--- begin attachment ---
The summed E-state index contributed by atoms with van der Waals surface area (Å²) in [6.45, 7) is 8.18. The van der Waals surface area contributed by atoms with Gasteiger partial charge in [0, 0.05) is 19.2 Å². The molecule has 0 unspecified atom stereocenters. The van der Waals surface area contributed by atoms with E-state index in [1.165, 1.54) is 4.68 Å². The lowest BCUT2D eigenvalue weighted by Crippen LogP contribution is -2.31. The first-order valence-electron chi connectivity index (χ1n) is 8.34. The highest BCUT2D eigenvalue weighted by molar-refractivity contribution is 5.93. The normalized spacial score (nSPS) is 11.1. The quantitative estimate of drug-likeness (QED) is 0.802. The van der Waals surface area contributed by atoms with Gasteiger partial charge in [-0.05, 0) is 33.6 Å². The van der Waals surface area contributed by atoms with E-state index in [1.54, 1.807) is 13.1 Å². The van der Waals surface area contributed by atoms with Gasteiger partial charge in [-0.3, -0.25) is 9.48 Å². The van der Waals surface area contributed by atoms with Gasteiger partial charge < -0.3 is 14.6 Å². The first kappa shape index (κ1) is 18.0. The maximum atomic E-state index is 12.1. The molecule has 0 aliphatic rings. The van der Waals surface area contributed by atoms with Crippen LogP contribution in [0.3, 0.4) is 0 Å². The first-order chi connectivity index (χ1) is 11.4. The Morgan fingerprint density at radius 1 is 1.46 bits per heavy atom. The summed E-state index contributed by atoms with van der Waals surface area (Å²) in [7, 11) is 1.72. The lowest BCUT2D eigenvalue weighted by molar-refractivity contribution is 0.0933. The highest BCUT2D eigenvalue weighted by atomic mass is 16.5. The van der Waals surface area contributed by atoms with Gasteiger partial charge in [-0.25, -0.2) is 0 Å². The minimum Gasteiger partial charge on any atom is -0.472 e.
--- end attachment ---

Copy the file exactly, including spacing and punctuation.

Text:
The summed E-state index contributed by atoms with van der Waals surface area (Å²) in [6.45, 7) is 8.18. The van der Waals surface area contributed by atoms with Gasteiger partial charge in [0, 0.05) is 19.2 Å². The molecule has 0 unspecified atom stereocenters. The van der Waals surface area contributed by atoms with E-state index in [1.165, 1.54) is 4.68 Å². The lowest BCUT2D eigenvalue weighted by Crippen LogP contribution is -2.31. The first-order valence-electron chi connectivity index (χ1n) is 8.34. The highest BCUT2D eigenvalue weighted by molar-refractivity contribution is 5.93. The normalized spacial score (nSPS) is 11.1. The quantitative estimate of drug-likeness (QED) is 0.802. The van der Waals surface area contributed by atoms with Gasteiger partial charge in [-0.05, 0) is 33.6 Å². The van der Waals surface area contributed by atoms with E-state index in [1.54, 1.807) is 13.1 Å². The van der Waals surface area contributed by atoms with Gasteiger partial charge in [-0.3, -0.25) is 9.48 Å². The van der Waals surface area contributed by atoms with Gasteiger partial charge < -0.3 is 14.6 Å². The first kappa shape index (κ1) is 18.0. The maximum atomic E-state index is 12.1. The molecule has 0 aliphatic rings. The van der Waals surface area contributed by atoms with Crippen LogP contribution in [0.3, 0.4) is 0 Å². The first-order chi connectivity index (χ1) is 11.4. The Morgan fingerprint density at radius 1 is 1.46 bits per heavy atom. The summed E-state index contributed by atoms with van der Waals surface area (Å²) in [7, 11) is 1.72. The lowest BCUT2D eigenvalue weighted by molar-refractivity contribution is 0.0933. The highest BCUT2D eigenvalue weighted by atomic mass is 16.5. The van der Waals surface area contributed by atoms with Gasteiger partial charge in [-0.25, -0.2) is 0 Å². The minimum Gasteiger partial charge on any atom is -0.472 e.